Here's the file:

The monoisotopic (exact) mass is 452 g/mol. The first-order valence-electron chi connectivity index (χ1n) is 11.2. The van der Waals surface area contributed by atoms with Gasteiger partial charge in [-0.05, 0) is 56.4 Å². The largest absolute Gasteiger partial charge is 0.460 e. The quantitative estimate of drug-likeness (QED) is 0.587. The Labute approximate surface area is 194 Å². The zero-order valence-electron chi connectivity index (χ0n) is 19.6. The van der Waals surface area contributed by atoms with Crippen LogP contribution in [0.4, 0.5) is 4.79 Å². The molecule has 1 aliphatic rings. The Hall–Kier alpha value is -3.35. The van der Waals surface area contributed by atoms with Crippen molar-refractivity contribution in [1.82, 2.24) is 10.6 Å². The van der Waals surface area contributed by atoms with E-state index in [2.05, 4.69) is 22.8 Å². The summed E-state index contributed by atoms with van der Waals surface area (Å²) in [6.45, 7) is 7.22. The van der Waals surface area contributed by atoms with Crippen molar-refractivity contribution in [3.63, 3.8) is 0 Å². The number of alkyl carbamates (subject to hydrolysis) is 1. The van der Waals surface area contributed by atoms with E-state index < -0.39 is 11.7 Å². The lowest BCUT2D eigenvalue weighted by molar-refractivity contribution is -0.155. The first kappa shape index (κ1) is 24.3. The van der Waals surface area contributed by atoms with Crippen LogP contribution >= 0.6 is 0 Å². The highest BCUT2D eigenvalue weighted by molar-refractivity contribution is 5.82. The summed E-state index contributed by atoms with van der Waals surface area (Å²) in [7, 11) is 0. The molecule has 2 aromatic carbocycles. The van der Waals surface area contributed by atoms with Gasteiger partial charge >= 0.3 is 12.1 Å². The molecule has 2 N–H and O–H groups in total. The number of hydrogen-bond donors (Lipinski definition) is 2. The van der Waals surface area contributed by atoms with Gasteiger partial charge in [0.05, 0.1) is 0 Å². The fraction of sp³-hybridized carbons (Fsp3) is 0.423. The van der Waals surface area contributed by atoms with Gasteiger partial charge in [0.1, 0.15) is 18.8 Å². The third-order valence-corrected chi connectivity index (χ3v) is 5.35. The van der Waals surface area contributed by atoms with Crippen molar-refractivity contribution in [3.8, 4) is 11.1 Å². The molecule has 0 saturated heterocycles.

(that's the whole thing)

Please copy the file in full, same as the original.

The monoisotopic (exact) mass is 452 g/mol. The first-order valence-electron chi connectivity index (χ1n) is 11.2. The van der Waals surface area contributed by atoms with Gasteiger partial charge in [-0.05, 0) is 56.4 Å². The largest absolute Gasteiger partial charge is 0.460 e. The quantitative estimate of drug-likeness (QED) is 0.587. The Labute approximate surface area is 194 Å². The zero-order valence-electron chi connectivity index (χ0n) is 19.6. The van der Waals surface area contributed by atoms with Crippen LogP contribution in [0.4, 0.5) is 4.79 Å². The molecule has 1 aliphatic rings. The Hall–Kier alpha value is -3.35. The van der Waals surface area contributed by atoms with Crippen molar-refractivity contribution in [1.82, 2.24) is 10.6 Å². The van der Waals surface area contributed by atoms with E-state index in [2.05, 4.69) is 22.8 Å². The summed E-state index contributed by atoms with van der Waals surface area (Å²) in [6.45, 7) is 7.22. The van der Waals surface area contributed by atoms with Crippen molar-refractivity contribution in [3.63, 3.8) is 0 Å². The number of alkyl carbamates (subject to hydrolysis) is 1. The van der Waals surface area contributed by atoms with E-state index < -0.39 is 11.7 Å². The lowest BCUT2D eigenvalue weighted by molar-refractivity contribution is -0.155. The first kappa shape index (κ1) is 24.3. The van der Waals surface area contributed by atoms with Crippen LogP contribution >= 0.6 is 0 Å². The highest BCUT2D eigenvalue weighted by molar-refractivity contribution is 5.82. The summed E-state index contributed by atoms with van der Waals surface area (Å²) in [7, 11) is 0. The molecule has 2 aromatic carbocycles. The van der Waals surface area contributed by atoms with Gasteiger partial charge >= 0.3 is 12.1 Å². The molecule has 2 N–H and O–H groups in total. The number of hydrogen-bond donors (Lipinski definition) is 2. The van der Waals surface area contributed by atoms with Gasteiger partial charge in [0.05, 0.1) is 0 Å². The fraction of sp³-hybridized carbons (Fsp3) is 0.423. The van der Waals surface area contributed by atoms with Gasteiger partial charge in [0.1, 0.15) is 18.8 Å². The third-order valence-corrected chi connectivity index (χ3v) is 5.35. The van der Waals surface area contributed by atoms with Crippen molar-refractivity contribution in [3.8, 4) is 11.1 Å². The molecule has 0 saturated heterocycles.